But unlike so many of Musk’s moonshots (self-driving robotaxis, brain-machine interfaces, hyperloops, bulletproof cybertrucks, etc.), Twitter is already a mature product used daily by hundreds of millions of people. And with that comes a set of challenges, including at-times tedious day-to-day managerial tasks, that the world’s richest person may not be eager to take on.
The shiny new thing could quickly lose its luster.
“It’s like the figurative ‘the dog that caught the car’ now that he owns Twitter,” William Klepper, an expert on corporate governance and a professor at Columbia Business School, told HuffPost. “He’ll have to provide the executive leadership needed to maintain and grow the company. He can’t just hold it in his portfolio!”
Inherent in that is respect for Twitter’s existing company culture, which Klepper worried Musk may not take the time to understand, much less appreciate and work with.
“Twitter employees were already faced with a pending change,” Klepper said. “Musk will now increase their disorientation. He would be best to learn how to lead constructive change of an existing company culture ― i.e. the way they do things around Twitter.”
In addition to internal managerial concerns, the deal also makes Musk the high-profile face of controversial external choices, including intractable free speech problems at home and abroad.
Those problems, and how he chooses to resolve them, present a reputational risk that could spread to other parts of his sprawling technology fiefdom.
What happens, for instance, when Vietnam asks Twitter to silence government critics or face reduced access in the country? Will Musk acquiesce in exchange for a deal to open the market to Tesla? And will that taint the perception of Tesla back home?
“Musk leads without empathy, and the thought of a Twitter leading with even less empathy [than it already does] is terrifying.”
– Brianna Wu
Those concerns are shared by Brianna Wu, the executive director of Rebellion PAC who’s spent years advising Twitter’s trust and safety team after being inundated with violent threats on the platform during “Gamergate” in 2014, some of them so serious she and her husband left their house.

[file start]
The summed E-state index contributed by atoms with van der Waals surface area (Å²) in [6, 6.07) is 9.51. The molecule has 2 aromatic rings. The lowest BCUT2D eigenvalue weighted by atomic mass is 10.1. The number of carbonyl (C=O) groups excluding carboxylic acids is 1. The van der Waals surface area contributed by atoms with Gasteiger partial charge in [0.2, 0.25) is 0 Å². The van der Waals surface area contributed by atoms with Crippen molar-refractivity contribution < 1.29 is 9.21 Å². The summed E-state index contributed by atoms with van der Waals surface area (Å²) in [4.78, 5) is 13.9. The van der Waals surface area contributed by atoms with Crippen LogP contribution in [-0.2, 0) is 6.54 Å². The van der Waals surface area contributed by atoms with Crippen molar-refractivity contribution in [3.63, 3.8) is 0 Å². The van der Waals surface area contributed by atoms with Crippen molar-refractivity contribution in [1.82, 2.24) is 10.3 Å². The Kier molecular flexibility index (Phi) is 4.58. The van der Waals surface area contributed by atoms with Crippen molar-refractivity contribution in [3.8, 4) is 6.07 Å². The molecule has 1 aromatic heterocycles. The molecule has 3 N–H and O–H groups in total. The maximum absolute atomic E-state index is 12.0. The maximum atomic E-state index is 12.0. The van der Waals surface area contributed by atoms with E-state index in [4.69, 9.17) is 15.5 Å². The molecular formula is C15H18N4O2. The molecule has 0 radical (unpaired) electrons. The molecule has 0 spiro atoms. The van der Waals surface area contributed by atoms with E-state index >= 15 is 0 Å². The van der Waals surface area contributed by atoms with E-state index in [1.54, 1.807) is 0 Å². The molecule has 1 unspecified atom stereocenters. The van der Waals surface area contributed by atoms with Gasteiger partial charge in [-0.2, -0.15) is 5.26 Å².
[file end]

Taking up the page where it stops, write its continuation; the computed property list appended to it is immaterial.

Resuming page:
Wu told HuffPost there’s long been tension at Twitter between doing what’s good for users and doing what’s good for the company’s finances.
“Which makes sense if you think about it, right? A death threat or a rape threat on Twitter is great for engagement,” Wu said. “Everybody looks at it, everybody says something about it, you know, more eyeballs, more attention, more ads. But it’s not good for the user experience.”
With Musk at the helm, Wu said she fears profitability and engagement will be prioritized. At the same time, hard-fought, necessary protections for marginalized groups may not be enforced, leading to a resurgence in harassment.
“Musk leads without empathy,” Wu said, “and the thought of a Twitter leading with even less empathy” than it already does “is terrifying.”
Evan Greer, director at Fight for the Future, a digital rights nonprofit, had a similar assessment.
“Content moderation decisions on platforms as consequential as Twitter should be made carefully and through a human rights framework,” Greer said in an emailed statement. “But over the last several years, major social media platforms have increasingly made changes to their moderation practices based on news cycles and public relations. Now, there is a single human with the power to make changes to Twitter’s speech policies. That’s not a boon for free expression, it makes a mockery of it.”
“It was a problem when Twitter answered to Wall Street. But it’s certainly not better if it’s run by one billionaire.”